13 S. Cal. Interdisc. L.J. 167 (2003-2004)
Internment, Civil Liberties, and a Nation in Crisis

handle is hein.journals/scid13 and id is 175 raw text is: INTERNMENT, CIVIL LIBERTIES, AND A
NATION IN CRISIS
NATHAN WATANABE*
I. INTRODUCTION
Historically, the United States has possessed a keen awareness of the
precarious position civil liberties occupy in the government's pursuit of a
nobler end. As inscribed on the Statute of Liberty, Benjamin Franklin
notes, They that can give up essential liberty to obtain a little temporary
safety deserve neither liberty nor safety.' In 1928, Justice Louis Brandeis
dissented against the Court's decision to uphold the police's use of
evidence obtained by wire-tapping: Experience should teach us to be
most on our guard to protect liberty when the Government's purposes are
beneficent.,2    Pondering the country's response to the tragic terrorist
attacks of September 11, 2001, President George W. Bush recently
reiterated these sentiments, declaring, we will not allow this enemy to win
the war by changing our way of life or restricting our freedoms.3 Though
the government has acknowledged the need to delicately handle our
crystalline civil liberties, its response to terrorism has ostensibly jostled the
fragile package. Recent executive orders and the enactment of the Uniting
and Strengthening America by Providing Appropriate Tools Required to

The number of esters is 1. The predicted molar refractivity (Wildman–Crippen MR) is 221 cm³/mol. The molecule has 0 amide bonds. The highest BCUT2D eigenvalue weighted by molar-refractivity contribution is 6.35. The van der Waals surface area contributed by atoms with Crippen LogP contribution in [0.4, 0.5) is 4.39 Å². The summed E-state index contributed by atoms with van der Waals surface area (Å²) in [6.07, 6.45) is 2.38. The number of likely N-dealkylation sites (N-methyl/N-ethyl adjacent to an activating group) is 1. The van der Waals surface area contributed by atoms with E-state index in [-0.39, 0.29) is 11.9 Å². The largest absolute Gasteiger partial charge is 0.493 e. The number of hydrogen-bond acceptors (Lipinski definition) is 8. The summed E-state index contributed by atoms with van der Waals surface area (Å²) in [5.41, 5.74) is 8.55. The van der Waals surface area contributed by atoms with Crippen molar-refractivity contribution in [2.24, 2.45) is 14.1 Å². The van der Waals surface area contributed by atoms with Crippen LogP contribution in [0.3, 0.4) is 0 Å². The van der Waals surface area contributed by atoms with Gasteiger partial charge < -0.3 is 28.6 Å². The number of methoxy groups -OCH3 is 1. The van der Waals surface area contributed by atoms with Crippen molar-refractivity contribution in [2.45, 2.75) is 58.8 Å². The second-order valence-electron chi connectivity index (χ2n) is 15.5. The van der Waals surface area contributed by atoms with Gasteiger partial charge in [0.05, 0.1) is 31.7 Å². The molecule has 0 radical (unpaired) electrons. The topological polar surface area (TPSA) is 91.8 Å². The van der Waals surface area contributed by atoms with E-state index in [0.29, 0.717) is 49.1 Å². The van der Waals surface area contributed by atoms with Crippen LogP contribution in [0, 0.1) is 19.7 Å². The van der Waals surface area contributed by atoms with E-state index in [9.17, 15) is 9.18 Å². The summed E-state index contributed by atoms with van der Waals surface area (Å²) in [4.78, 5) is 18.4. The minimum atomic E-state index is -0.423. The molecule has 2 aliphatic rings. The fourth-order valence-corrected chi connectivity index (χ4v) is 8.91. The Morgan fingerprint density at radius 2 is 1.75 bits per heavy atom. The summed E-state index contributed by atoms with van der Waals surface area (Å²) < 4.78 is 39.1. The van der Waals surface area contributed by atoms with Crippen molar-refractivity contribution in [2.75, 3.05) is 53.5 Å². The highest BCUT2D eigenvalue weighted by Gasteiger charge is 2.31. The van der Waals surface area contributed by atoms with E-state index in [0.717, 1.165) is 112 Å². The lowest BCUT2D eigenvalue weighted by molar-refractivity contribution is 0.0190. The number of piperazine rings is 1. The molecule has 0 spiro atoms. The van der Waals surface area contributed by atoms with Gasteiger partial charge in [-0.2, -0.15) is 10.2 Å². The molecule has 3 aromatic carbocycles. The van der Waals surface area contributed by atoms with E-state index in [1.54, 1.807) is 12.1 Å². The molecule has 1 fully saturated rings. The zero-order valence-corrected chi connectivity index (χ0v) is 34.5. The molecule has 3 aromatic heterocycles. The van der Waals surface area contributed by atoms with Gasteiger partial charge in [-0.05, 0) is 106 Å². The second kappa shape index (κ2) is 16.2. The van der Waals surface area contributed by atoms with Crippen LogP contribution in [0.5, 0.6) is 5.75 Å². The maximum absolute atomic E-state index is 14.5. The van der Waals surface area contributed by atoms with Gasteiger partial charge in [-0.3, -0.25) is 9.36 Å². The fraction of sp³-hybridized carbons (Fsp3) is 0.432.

Intercept and Obstruct Terrorism (Patriot Act) expand the scope of the
government's powers in fighting terrorism by streamlining government
operations, increasing surveillance capabilities, and providing preventative
anti-terrorism  measures .    In spite of the Bush Administration's good
intentions, these laws have spawned a wave of critiques and editorials
attacking their constitutionality as well as their necessity.5    Of particular
J.D. Candidate, University of Southern California Law School, May 2004; B.A., Stanford
University, 2001. 1 am in debt to Professor Frenzen for his advice and perspective, thank you very
much. And of course, thanks to my family and Grace for listening to my ranting while writing this
article.
' JOHN BARTLETT, JOHN BARTLETT'S FAMILIAR QUOTATIONS 320 (Justin Kaplan ed., Little,
Brown and Company 17th ed. 2002),
2 Olmstead v. United States, 277 U.S. 438, 479 (1928) (Brandeis, J., dissenting).
3 Press Release, The White House, Remarks by the President in Photo Opportunity with the
National     Security    Team,     (Sept.     12,     2001),     available    at
http://www.whitehouse.gov/news/releases/2001/09/20010912-4.html.
4 Uniting and Strengthening America by Providing Appropriate Tools Required to Intercept and
Obstruct Terrorism Act of200l, Pub. L. No. 107-56, 115 Stat. 272 (2001) [hereinafter PatriotAct].
' See generally John H. Whitehead & Steven H. Aden, Forfeiting Enduring Freedom for
Homeland Security : A Constitutional Analysis of the USA Patriot Act and the Justice Department's
Anti-terrorism Initiatives, 51 AM. U. L. REv. 1081 (2002) (discussing selected provisions of the Act that
have potentially negative impacts on constitutionally protected rights). See also John Seiler,
EDITORIAL, Preserving our freedoms Series, ORANGE COUNTY REQ. (Cal.), Mar. 21, 2003, available at

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